Over the past week or two, I've really struggled to make peace with It's in the Blood. But I want to make one thing quite clear right now - that struggle is not, in any way, a bad thing. I think. I'm not really sure, but after two viewings and a large amount of thought, I'm relatively sure that it's not a bad thing.
One of the easiest things to do when you watch a ton of movies is to start comparing them to each other. The Cabin in the Woods gets compared to Shaun of the Dead because they're both horror comedies, Friday the 13th gets compared to Halloween because they both have masks and knives and what not. And when you're trying to gauge how effective a film is, your mind goes straight to whatever you can compare it to. It's no different than when you go shopping and compare prices/qualities of other products, really.
So why have I struggled so mightily with It's in the Blood? Because I couldn't think of anything I've ever seen that is quite like it. Some of the themes and images are familiar, to be sure, but the way in which the whole film comes together is incredibly unique.
We'll start with the easy stuff. The film follows a son (played by writer/producer Sean Elliot) who returns to the country home of his father for a bit of wilderness adventure. As the son and father head out into the woods, they run into things like dead dogs, strange visions, and ominous spirits - the kind of things we've naturally come to expect (and accept) from horror films. His father is an old-fashioned, gruff, alcohol-swigging sheriff, played by none less than genre icon Lance Henriksen. We know what we can get from Henriksen, the same powerful presence that was harnessed by films like Aliens and Pumpkinhead, and his performance in this film is up to snuff with the rest of his storied career.
While the pieces of the film are common, the path that Elliot and co-writer/director Scooter Downey is one-of-a-kind. The film's official website promotes the story as a "psyche-saga", and even provides a fancy definition of that term. Now, I read that definition, and I even went and got a degree in psychology from a relatively credible university one time, and I'm STILL relatively confused to what that term means. But I think I like it.
It's the mindset - or maybe I'm supposed to say psyche - of It's in the Blood that sets it apart from so many other horror films. Elliot's character has a dramatic personal journey to make throughout the film, and his survival depends on his ability to stand up to his current predicament and the demons of his past. This sounds like another cliche too, but the manner in which Downey and Elliot present the story is so well done. There was a little bit of confusion early on, I must admit, but the story becomes much easier to follow as it rolls through different events and times. You're going to have to think a bit - if that's not your cup of tea, there's a Nightmare on Elm Street sequel somewhere out there for you - but I think that makes the journey through It's in the Blood all the more worthwhile.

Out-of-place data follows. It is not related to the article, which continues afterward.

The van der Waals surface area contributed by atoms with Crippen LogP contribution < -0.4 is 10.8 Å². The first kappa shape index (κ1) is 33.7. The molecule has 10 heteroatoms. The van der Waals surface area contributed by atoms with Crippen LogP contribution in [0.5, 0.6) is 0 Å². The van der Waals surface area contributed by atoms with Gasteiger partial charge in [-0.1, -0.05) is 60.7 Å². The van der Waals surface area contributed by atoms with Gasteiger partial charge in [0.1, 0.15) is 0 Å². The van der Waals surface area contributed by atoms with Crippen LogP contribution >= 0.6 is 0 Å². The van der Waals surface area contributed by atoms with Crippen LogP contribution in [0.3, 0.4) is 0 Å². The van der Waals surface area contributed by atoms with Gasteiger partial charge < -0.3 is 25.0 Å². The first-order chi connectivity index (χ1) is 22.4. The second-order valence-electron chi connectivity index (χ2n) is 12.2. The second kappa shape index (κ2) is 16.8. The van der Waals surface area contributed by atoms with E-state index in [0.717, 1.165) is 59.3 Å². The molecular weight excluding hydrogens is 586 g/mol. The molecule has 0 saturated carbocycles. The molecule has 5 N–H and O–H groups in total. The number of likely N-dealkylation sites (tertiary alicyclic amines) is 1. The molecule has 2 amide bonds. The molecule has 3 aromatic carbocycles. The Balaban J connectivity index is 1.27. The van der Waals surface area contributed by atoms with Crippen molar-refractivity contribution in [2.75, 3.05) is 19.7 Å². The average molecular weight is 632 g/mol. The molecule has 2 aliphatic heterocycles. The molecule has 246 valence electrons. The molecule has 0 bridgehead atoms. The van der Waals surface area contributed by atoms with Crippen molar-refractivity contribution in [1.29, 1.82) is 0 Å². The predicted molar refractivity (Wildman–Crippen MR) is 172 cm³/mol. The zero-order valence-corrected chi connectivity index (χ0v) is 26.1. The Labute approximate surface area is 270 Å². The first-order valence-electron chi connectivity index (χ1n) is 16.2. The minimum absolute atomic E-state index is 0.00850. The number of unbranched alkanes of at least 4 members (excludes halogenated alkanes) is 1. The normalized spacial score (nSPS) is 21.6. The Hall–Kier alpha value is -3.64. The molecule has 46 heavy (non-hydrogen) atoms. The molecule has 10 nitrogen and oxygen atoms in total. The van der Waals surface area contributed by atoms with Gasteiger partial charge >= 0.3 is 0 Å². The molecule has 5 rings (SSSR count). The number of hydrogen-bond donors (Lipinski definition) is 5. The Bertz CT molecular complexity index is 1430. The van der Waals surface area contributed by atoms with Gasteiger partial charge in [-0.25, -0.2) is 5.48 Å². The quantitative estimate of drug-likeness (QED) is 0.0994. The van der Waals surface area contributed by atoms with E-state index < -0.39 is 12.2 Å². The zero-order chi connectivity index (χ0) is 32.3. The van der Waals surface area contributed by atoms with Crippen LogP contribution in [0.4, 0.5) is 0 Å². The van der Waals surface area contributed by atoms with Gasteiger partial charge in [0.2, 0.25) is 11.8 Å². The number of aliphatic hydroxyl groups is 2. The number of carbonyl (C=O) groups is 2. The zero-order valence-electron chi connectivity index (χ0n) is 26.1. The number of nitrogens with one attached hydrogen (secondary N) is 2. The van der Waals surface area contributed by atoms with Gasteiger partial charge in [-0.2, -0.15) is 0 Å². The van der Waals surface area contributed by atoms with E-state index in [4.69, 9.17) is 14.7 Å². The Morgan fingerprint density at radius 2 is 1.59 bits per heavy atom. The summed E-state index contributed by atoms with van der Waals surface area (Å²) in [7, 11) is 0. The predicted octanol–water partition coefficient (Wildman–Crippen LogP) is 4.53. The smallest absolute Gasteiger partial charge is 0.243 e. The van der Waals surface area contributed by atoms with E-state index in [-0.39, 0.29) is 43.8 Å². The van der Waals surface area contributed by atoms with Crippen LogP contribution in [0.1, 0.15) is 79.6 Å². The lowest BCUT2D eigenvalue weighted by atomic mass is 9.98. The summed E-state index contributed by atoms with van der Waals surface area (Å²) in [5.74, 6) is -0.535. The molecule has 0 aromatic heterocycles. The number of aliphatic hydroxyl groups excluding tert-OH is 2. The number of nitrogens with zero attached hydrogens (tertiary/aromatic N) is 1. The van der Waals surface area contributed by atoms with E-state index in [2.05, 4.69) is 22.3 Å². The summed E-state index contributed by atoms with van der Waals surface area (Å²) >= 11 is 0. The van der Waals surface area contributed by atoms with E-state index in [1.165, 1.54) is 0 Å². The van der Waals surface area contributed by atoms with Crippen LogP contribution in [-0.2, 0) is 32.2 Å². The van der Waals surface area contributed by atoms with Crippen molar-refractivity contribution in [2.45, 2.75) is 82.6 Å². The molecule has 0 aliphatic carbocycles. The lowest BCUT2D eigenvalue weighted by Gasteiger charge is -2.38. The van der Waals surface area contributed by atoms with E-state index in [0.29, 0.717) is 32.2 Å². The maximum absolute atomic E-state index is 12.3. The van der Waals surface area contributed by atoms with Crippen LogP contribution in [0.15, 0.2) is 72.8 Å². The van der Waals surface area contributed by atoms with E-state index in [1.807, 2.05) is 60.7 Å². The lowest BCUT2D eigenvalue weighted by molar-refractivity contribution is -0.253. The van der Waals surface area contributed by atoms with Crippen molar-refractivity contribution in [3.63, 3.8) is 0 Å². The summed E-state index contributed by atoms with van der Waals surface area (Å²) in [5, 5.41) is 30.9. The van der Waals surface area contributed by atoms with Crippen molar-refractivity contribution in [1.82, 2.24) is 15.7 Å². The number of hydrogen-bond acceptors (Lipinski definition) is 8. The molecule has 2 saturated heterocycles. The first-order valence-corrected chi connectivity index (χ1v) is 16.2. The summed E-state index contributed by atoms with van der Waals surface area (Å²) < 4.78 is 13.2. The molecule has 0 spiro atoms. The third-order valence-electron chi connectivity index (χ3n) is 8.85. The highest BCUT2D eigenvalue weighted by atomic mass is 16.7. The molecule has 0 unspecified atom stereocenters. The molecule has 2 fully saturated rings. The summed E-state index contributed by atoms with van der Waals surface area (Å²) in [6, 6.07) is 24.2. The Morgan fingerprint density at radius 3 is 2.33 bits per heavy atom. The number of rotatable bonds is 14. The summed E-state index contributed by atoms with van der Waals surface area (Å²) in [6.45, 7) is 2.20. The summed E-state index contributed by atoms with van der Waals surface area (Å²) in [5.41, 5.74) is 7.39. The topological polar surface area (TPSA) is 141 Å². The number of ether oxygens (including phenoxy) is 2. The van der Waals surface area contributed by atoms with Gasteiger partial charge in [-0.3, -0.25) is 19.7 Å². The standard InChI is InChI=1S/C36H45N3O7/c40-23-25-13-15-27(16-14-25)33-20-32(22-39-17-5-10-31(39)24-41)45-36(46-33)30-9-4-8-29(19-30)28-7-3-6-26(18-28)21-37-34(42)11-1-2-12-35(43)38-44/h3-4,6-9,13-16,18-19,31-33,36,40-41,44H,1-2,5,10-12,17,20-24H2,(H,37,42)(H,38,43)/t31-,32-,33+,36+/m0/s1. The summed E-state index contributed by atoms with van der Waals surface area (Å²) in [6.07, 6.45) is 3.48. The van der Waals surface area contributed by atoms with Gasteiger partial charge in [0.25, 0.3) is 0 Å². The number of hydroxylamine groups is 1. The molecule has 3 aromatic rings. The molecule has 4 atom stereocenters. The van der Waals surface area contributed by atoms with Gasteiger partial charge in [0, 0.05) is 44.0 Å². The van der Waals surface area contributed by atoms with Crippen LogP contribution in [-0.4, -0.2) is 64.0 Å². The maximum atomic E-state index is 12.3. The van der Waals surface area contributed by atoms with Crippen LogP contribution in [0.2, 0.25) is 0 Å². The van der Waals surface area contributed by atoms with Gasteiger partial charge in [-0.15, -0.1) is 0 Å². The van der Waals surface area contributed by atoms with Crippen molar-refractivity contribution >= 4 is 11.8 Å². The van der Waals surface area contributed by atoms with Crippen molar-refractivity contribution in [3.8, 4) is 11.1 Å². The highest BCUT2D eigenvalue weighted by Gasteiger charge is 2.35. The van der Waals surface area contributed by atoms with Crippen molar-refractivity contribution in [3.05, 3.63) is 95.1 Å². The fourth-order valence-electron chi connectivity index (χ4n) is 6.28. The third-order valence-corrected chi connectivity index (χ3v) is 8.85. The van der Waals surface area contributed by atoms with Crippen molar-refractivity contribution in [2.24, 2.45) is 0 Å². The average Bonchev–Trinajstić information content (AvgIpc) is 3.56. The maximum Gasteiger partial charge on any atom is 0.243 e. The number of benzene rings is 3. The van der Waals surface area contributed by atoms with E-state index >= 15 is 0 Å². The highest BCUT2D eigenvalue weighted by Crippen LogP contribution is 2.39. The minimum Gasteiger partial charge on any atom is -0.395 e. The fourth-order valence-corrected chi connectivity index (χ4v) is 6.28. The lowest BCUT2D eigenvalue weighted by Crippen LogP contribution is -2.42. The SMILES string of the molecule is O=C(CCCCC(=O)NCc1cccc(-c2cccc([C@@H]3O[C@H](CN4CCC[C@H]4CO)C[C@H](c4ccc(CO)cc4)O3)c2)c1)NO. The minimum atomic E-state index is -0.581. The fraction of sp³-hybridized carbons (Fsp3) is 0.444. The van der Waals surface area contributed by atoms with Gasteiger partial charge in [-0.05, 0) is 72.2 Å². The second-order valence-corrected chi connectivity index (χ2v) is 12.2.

I've written a lot about this movie so far, and I feel like I could go on for days. I haven't mentioned the fantastic special effects, I haven't mentioned the dynamics between Henriksen and Elliot, I haven't mentioned some cool and practical gore. I haven't mentioned many of my quibbles with the movie either, like some of the monstery scenes near the end or a few changes in tone that don't quite flow evenly. The trouble is, I'm still not done thinking about It's in the Blood and everything it offers the viewer. I'm not sure I love the movie yet, but I'm dang sure loving my experience with it.
More information about It's in the Blood, which is currently awaiting wide release, can be found at that official website or in a glowing review by FMWL's buddy Cortez over at Planet of Terror. I think you should look into it, obviously, because I've already watched the movie twice and I'm still looking into it. If you want a horror movie that asks you to think, It's in the Blood might be the unique horror movie for you.